KHUNJERAB: Finishing nearly 5,000 metres above sea level after hundreds of kilometres winding past blackened glaciers and snow-capped peaks: a new Pakistani race presents a world-class challenge for cyclists – climbing towards the “Roof of the World”.
The Tour de Khunjerab – its name a homage to its more famous French counterpart, which began on Saturday – is still many years away from being another Big Loop, but with a solid claim to being the highest cycling race in the world, it has a lot to offer a certain type of athlete.
In the last week of June, some 88 cyclists, including two teams from Afghanistan and Sri Lanka as well as solo participants from Spain and Switzerland, took part in its second edition.
Less than half completed it within the allotted time.
The four stages – three ranging from 68 to 94 kilometres (42 to 58 miles) plus a shorter time trial – are much shorter than many other cycling events.
But there is one fundamental difference: the Pakistani Tour starts at 1,500 metres above sea level, and never stops climbing.
The final day of this year’s event sums up the challenge.
Starting at 2,800 metres – higher than the Iseran Pass, the summit of the Tour de France – it ends at 4,700 metres, just over 100 metres short of Mont Blanc, Europe’s highest mountain.
The Khunjerab Tour must become “an attraction… for the most daring and adventurous cyclists in the world”, said Usman Ahmed, the top official for the northern Gilgit region, home to some of the planet’s tallest peaks and where the race was held.
The cyclists’ tyres swallow up the asphalt of the Karakoram Highway, one of the highest paved roads in the world.
Named after the Karakoram mountain range – just one of the ranges in Gilgit – the road passes through an extraordinary landscape.
Soaring, jagged peaks contrast with vertiginous ravines, glaciers driving a chill wind, and tumbling aquamarine rivers. Landslides are common.
Guardrails are a flimsy suggestion of protection from steep falls of hundreds of feet.
“There is no place in the world that offers all these things,” said Ahmed.
“No doubt it is the toughest cycle race in the world. We are aiming to make it our trademark,” said Haroon General, president of the Pakistan Cycling Federation.
“The most difficult part of the race is the final stage where cyclists face shortage of oxygen and there is risk of heart issues… At such an altitude a person falls down (faints) after running for 200 metres, but our cyclists travelled for almost 59 kilometres,” he said.
Five ambulances were on standby in case of emergencies in the final stage, he said, adding: “A majority of the cyclists made it but the support staff needed ambulances.”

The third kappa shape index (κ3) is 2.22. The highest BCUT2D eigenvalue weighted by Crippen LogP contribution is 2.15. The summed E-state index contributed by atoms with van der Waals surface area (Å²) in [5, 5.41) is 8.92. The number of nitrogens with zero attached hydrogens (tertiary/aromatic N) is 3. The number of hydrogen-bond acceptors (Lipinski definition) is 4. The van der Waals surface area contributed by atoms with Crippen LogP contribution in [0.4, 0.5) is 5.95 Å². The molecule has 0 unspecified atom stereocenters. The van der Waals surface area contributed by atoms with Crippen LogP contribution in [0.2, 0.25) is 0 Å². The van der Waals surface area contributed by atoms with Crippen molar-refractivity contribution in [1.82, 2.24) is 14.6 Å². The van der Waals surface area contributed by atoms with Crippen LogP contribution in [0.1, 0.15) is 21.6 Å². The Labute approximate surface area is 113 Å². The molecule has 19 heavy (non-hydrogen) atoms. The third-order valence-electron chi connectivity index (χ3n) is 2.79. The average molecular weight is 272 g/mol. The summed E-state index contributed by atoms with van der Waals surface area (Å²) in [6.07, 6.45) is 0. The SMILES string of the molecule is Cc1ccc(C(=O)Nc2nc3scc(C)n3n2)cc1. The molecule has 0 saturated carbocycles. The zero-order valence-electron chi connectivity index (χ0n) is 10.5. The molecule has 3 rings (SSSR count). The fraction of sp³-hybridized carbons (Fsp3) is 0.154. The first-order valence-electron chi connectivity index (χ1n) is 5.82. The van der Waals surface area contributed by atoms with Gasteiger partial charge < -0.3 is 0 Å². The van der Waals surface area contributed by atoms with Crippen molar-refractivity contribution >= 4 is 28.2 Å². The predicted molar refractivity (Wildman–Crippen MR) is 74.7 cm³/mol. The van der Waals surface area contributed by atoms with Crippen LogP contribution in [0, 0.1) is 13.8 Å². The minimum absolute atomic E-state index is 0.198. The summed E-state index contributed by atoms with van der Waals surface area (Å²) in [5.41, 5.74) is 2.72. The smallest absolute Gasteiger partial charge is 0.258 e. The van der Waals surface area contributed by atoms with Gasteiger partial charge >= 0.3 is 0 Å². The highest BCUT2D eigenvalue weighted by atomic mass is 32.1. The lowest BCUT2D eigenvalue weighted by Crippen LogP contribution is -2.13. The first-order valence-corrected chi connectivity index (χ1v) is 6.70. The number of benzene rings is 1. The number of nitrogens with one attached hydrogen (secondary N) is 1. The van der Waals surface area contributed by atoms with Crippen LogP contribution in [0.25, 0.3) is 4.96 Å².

The winner of the event, Najeeb Ullah – a Pakistani from a hilltop village in the southwestern province of Balochistan who won three of the four stages – told AFP that breathing was a “problem” for him in the final climb.
“I had to face a lot of difficulties while reaching the finishing line,” located at the Khunjerab Pass, the border between Pakistan and China, he said.
Especially since altitude was not the only obstacle: On the final day, fierce winds drove snowflakes into the cyclists’ faces, forcing some already struggling to catch their breath to dismount.
“Our entire training is reduced to nothing when we reach the final stage,” lamented Abdullah Aslam, a participant who could not finish the race.
“I could barely pedal and was feeling breathless,” he admitted.
Aslam, a runner from Islamabad, had already had to dismount and walk to the finish on the second day.
“The road was so steep that a majority of the cyclists had to get off their cycles because even a normal vehicle (two-wheel drive) faces issues,” he recalled.
Organisers said in some sections the competitors faced a gradient of 20 percent, an angle rarely seen in such competitions in around the world.
At each stage organisers wearing construction helmets scrutinised the surrounding mountains, peering closely for any sign of the rockfalls that periodically smash on to the road – a potential peril to the cyclists below.
The threat of danger was in stark contrast with the joyful welcome the cyclists received in villages along the route, with residents playing traditional instruments to cheer them on.
“On each mountain, each town, there were welcome signs,” said Ramon Antelo, a Spanish diplomat based in Pakistan, who called the race his “best cycling experience” and now hopes to pull together a team to compete next year.
He added: “A race like this is not in any other place. In Europe, Mont Blanc – you cannot ride it by bike.”